Historic almshouses built for the ‘aged poor’ go up for sale at auction
- Credit: Archant
Three Victorian almshouses built to house impoverished couples in Norfolk are for sale for £200,000-£220,000.
The almshouses in Fakenham Road, East Bilney, near Dereham are coming under the hammer after the trustees of the board in charge of them decided to sell because of the cost of improving them. The last occupants left around six years ago.
The almshouses bear plaques relating to their fascinating history.
They were built in 1838 by Rebecca Pearce, endowed by husband William, believed to be a politician, with an address in Whitehall as well as Richmond, Surrey.
He married Rebecca, the youngest daughter of Rev Christopher Crowe Munnings, a Cambridge scholar, who was rector of Bilney and Beetley from 1756-1782.
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The husband and wife had the homes built to house ‘three aged poor couples.’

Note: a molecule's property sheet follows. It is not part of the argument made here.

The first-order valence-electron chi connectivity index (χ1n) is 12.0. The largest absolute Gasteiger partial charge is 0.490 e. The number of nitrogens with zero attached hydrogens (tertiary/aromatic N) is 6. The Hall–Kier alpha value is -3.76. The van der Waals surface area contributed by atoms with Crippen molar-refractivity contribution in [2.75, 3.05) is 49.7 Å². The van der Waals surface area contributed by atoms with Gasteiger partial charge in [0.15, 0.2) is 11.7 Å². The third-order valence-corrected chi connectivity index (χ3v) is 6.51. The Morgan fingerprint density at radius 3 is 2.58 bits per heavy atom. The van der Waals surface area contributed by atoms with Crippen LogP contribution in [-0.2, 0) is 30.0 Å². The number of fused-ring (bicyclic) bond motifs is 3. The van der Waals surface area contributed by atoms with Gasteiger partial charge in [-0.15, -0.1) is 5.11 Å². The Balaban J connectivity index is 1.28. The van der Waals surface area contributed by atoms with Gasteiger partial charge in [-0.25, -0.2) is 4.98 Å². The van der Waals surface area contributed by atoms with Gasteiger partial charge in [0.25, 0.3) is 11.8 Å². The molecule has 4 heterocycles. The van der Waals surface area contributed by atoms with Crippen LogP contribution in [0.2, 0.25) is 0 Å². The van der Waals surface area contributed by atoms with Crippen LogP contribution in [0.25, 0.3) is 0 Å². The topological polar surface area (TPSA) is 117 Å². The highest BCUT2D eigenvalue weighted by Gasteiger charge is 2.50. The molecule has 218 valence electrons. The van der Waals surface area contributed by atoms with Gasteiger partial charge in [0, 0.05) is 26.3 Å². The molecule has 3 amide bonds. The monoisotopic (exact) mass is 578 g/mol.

A plaque indicates that rent paid by the benefactors was £60 a year with the words in latin: ‘Gloria Deo in Excelsis’ meaing Glory to God in the Highest.
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The three cottages each have a lounge with a bedroom area off this, a separate kitchen and bathroom.
At the rear are a range of outhouses and the properties share gardens and a parking area.
Bryan Baxter, auctioneer at Auction House, said: “These Grade II listed, highly individual former almshouses are now vacant and in need of modernisation. The potential exists to convert the property into a stylish individual home, holiday accommodation, retained as starter homes or homes for the elderly, subject to obtaining appropriate planning permission.”
Almshouses were often targeted at the poor or their widows, and at elderly people who could no longer pay rent.
They were usually maintained by a charity or the trustees of a bequest. Alms were money or services donated to support the poor.
Almshouses were originally formed as extensions of the church system and were later adapted by local officials and authorities.
The online auction is on December 8 at 11am.